NASICON LiM2(PO4)3 electrolyte (M = Zr) and electrode (M = Ti) materials for all solid-state Li-ion batteries with high total conductivity and low interfacial resistance†
All solid-state batteries based on NASICON-type LiM2(PO4)3 electrolyte phases are highly promising owing to their high ionic conductivities and chemical stabilities. Unlike Ti-based phases, extensively studied as Li+ solid electrolyte membranes, LiZr2(PO4)3 (LZP) is expected to form a stable interface with a metallic lithium anode, a challenge which has posed a serious roadblock to realising safe all solid-state batteries. However, prohibitively large grain boundary resistances are often observed in this material and this issue, combined with processing difficulties in fabricating LZP in dense forms, has impinged on the application of LZP as a solid electrolyte for all solid-state batteries. To overcome these shortcomings and demonstrate the excellent potential of LZP as a solid electrolyte, we have developed a simple approach, based on sol–gel chemistry, to effectively improve the densification of the material leading to higher total conductivity than previously reported (1.0 × 10−4 S cm−1 at 80 °C) and enabling the investigation of the material as a Li+ solid electrolyte without the need for elaborate post-processing steps. The interfacial resistance decreases dramatically on using thin layers of Au buffer to improve the contact between Li and the LZP surface. The Li/LZP interface shows constant resistance upon Li+ cycling (at 40 μA cm−2), despite the formation of a passivation layer of Li3P/Li8ZrO6 on the LZP surface. This is consistent with the prediction that this surface layer serves as a Li+ conductive, solid electrolyte interface between Li and LZP. Finally, an analogue material, LiTi2(PO4)3, is also introduced and demonstrated as an electrode material for proposed LZP-based all-solid-state batteries.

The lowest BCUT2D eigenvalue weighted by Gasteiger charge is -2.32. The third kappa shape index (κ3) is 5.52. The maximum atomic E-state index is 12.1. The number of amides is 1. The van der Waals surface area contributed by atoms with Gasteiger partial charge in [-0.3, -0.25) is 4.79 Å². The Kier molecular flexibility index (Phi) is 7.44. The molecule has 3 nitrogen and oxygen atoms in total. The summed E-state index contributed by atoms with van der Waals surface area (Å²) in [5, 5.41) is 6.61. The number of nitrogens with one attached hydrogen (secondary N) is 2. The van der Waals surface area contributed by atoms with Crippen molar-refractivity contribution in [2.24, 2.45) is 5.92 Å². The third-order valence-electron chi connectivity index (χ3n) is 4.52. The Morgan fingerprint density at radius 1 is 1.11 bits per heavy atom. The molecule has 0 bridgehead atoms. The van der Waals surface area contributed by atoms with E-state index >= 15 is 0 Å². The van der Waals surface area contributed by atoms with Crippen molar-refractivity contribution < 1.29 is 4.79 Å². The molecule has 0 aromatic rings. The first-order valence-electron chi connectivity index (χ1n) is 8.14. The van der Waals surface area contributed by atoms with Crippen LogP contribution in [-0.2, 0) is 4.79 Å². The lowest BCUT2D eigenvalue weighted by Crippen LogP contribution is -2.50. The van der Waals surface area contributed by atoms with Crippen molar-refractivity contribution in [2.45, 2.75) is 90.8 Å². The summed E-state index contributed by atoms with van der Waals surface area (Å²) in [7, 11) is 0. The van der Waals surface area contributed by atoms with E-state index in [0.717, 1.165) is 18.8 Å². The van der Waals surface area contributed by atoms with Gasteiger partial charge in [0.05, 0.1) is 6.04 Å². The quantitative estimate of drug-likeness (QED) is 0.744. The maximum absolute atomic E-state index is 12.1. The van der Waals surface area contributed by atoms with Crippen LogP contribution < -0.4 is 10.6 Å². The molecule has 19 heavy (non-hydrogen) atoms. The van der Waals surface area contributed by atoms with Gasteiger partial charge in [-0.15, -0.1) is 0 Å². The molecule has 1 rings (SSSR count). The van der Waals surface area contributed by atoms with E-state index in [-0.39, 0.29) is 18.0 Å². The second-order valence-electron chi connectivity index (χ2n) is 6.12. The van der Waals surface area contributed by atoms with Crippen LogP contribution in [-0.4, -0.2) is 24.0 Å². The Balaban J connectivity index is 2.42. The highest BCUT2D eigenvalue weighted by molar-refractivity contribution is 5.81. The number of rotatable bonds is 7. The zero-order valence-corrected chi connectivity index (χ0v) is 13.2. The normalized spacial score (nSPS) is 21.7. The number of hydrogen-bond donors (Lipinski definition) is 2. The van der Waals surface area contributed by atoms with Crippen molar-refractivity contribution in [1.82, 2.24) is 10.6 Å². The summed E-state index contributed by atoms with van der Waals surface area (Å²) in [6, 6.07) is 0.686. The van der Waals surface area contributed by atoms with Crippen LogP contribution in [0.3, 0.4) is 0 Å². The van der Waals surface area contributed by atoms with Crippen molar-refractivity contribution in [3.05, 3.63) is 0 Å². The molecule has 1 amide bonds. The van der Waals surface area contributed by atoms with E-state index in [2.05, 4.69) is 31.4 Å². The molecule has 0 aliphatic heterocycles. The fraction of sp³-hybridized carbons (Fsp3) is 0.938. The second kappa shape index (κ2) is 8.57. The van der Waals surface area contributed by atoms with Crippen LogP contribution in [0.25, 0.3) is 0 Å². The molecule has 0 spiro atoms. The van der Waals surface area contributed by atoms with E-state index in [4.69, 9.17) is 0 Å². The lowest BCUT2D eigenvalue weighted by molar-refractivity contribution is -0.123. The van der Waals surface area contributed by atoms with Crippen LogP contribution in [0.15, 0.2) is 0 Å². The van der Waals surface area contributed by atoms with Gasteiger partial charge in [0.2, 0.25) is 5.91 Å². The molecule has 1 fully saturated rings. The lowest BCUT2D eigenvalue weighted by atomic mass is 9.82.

- This article is part of the themed collections: Recent Open Access Articles, Journal of Materials Chemistry A Advisory Board Collection, In memory of Paul O’Brien, Celebrating Excellence in Research: Women of Materials Science and Advances in Solid State Chemistry and its Applications